“Why don’t ya think people recycle anymore, Jimmy?” She looked around for him.

He was about 15 feet off, crouched down, his buttocks resting on his heels. He was leaning forward, eclipsing something she couldn’t see until she was close enough to peer over his shoulder.

“Is that a cat?”

He didn’t respond.

“Jimmy… James, I asked you what you were doing with a cat.”

“No you didn’t.”

“I just asked you.”

“You asked if it was a cat. Of course it’s a cat.”

“Well, what are you doing with it?  It could have mange. This is a junk yard.”


“What would you even name him?”

“Lucky Day.” He was calm yet certain, the most lucid he had appeared in months.

She thought that it’s strange how clear and certain people of his mental state can be sometimes, how she still feared any minute the return to a mental state more like age six or seven.

That long marriage had been one of great emotional stresses, of gains and losses. A more than casual observer probably couldn’t have told from their current state, but they lived a comparably lavish lifestyle before James’s mental deterioration set in. They had a great white home, six bedrooms, one of which—the master bedroom—was larger than most peoples’ entire house. Beautiful delicate rugs decorated with Magnolia embroideries, tall chandeliers in the center of each room and enormous arching windows almost twice as tall as either of them. Each room had a different thematic décor, but they all gave the impression of fragility—as if the room itself could be completely broken in a single instance of clumsiness. Jane had never been short of new clothing. She still wore much of her old attire, but had been forced to sell a great deal of it after he’d been denied Social Security.

The IRS had noted eight years of tax irregularities to be fixed before James could receive financial assistance for his medical bills, and food and water and petroleum didn’t pay for themselves. After he shot himself but before they knew he was heading down a one-way street to a permanent cognitive vacation, he was prescribed to an expansive list of pharmaceuticals made for suicidal people. They were as good as useless. But they did cost a lot of money, deepening their debt and simply adding to the list of things that James didn’t but Jane did have to worry about. Her days were now divided between a bedroom floor full of paperwork and back taxes to be sifted through, organized and corrected, and an increasingly infantile husband that needed someone to change the channel for him. Often she switched back and forth between the same two game shows, him failing to show any signs of familiarity.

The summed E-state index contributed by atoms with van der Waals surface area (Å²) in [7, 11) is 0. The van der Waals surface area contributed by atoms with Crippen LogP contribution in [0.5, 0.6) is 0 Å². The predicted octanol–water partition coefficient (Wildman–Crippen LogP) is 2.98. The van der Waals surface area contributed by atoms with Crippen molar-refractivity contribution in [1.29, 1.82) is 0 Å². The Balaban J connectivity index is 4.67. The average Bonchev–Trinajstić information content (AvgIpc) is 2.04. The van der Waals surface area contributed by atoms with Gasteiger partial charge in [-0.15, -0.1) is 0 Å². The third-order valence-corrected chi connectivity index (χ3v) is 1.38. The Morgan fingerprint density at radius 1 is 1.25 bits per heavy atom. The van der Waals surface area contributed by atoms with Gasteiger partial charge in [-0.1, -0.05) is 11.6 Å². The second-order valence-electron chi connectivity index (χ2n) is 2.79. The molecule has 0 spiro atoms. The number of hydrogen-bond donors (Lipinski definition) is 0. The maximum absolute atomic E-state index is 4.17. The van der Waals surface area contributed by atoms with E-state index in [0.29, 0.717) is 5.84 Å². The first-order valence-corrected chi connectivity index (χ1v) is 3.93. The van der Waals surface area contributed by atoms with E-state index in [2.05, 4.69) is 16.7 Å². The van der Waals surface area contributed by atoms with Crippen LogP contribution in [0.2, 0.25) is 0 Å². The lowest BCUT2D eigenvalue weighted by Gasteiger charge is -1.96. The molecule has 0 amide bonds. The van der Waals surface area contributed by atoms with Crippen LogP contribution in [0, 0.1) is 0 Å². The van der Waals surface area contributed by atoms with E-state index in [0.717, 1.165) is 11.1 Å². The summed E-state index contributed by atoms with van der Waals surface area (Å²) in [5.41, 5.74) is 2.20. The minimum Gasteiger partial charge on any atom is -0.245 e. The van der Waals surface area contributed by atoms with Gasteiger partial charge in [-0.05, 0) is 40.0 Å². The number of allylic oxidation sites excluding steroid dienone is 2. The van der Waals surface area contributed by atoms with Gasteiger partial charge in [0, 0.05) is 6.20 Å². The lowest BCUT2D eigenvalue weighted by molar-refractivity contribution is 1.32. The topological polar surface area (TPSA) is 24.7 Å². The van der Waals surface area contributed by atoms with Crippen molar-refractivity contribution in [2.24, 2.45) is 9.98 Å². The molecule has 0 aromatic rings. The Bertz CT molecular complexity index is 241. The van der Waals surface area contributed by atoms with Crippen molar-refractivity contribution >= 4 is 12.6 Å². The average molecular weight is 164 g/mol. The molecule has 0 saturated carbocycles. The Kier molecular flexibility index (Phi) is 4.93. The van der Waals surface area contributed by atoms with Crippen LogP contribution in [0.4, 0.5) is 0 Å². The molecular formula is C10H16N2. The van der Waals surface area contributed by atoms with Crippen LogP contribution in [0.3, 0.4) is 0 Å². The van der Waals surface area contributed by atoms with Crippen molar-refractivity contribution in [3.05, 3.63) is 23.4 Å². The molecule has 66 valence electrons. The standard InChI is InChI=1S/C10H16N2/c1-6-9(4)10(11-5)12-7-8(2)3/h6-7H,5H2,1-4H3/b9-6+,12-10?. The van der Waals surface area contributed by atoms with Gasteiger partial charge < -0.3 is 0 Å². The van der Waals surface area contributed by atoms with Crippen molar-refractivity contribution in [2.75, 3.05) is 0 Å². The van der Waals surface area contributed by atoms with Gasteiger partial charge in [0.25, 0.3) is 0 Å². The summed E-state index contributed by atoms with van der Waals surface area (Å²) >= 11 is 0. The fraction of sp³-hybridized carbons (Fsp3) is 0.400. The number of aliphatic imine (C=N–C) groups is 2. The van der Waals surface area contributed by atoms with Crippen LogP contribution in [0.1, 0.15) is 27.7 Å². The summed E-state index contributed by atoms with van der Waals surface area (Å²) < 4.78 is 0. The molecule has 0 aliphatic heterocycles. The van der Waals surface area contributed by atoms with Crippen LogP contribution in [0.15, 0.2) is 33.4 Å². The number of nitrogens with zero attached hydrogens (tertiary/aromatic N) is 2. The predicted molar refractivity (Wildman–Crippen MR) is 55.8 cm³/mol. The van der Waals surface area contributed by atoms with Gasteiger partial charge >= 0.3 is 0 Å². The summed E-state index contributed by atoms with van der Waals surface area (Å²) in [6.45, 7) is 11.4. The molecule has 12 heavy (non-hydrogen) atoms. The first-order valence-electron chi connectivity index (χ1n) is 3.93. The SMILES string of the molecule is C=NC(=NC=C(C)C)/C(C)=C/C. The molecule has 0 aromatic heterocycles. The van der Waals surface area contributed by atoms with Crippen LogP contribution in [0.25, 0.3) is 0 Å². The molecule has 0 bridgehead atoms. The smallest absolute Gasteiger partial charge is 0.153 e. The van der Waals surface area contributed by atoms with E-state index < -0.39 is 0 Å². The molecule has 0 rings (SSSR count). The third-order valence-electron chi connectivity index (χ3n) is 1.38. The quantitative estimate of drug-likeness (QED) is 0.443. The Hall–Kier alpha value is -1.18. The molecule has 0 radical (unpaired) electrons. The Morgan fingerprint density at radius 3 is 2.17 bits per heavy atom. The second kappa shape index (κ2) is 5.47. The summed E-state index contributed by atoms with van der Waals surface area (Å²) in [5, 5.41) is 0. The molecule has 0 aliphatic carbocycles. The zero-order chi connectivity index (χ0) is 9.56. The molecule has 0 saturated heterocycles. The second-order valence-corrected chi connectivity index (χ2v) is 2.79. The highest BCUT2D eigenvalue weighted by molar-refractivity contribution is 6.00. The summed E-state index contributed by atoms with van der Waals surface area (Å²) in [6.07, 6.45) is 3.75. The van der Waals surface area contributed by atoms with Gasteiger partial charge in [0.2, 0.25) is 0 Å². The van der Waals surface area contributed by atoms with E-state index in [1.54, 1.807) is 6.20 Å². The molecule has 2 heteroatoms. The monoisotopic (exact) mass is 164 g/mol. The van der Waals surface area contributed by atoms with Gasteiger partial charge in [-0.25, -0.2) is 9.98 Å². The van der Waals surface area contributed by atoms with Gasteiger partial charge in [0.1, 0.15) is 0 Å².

When they first started seeing each other, she noticed a peculiar insecurity that overcame him at times. His personality would be completely enveloped by paranoia. At the time it was exhausting.

James would ask, “Are you mad at me?”

“No, Jimmy. Of course not, dear. Why would I be?”

“Do I ask that question too much?”

“Well, yes—you ask if I’m mad at you every day, sometimes several times a day.”

“Yeah, I do ask that too much, don’t I?”

“You do.”

“And does that make you mad?”

Now it seemed as if that had been another James, one who now existed only in memory.

As he petted the cat, he cracked a subtle smile, in which Jane found a pleasant relief from the normal vacancy of his face. They took Lucky Day back to the trailer home with them. James was excited that evening, making random comments about the cat in conversation or during no conversation at all. “Well, I’ll be darned. A kitten at the junk yard.”  His words dangled loosely in the air of the living room. “Luck-keeeey,” he playfully stretched the word to its tolerable limits, “Day.”

Actually the cat’s old, Jane thought, as it huddled over a plastic bowl of milk. But it felt good seeing bits of James seep through senility’s cracks. 

The cat died a week later—it had already been in such poor shape there was no way it could survive. Jane tried to explain it to James, but he got upset.  She wasn’t sure if he was upset that he couldn’t remember the cat or upset over the talk of death, but she told him they could give the feline a proper funeral, hoping to calm his spirits. 

They drove back out to the junk yard. “Here lies Lucky Day,” read the makeshift crucifix over the ground that enveloped the shoebox casket. On the ride home James leaned towards her while she was driving. He asked, “So what type of music do you listen to these days?” She flipped the left blinker and turned onto the unpaved road leading to their trailer home.


This Great Society - Contents


This Great Society - Contents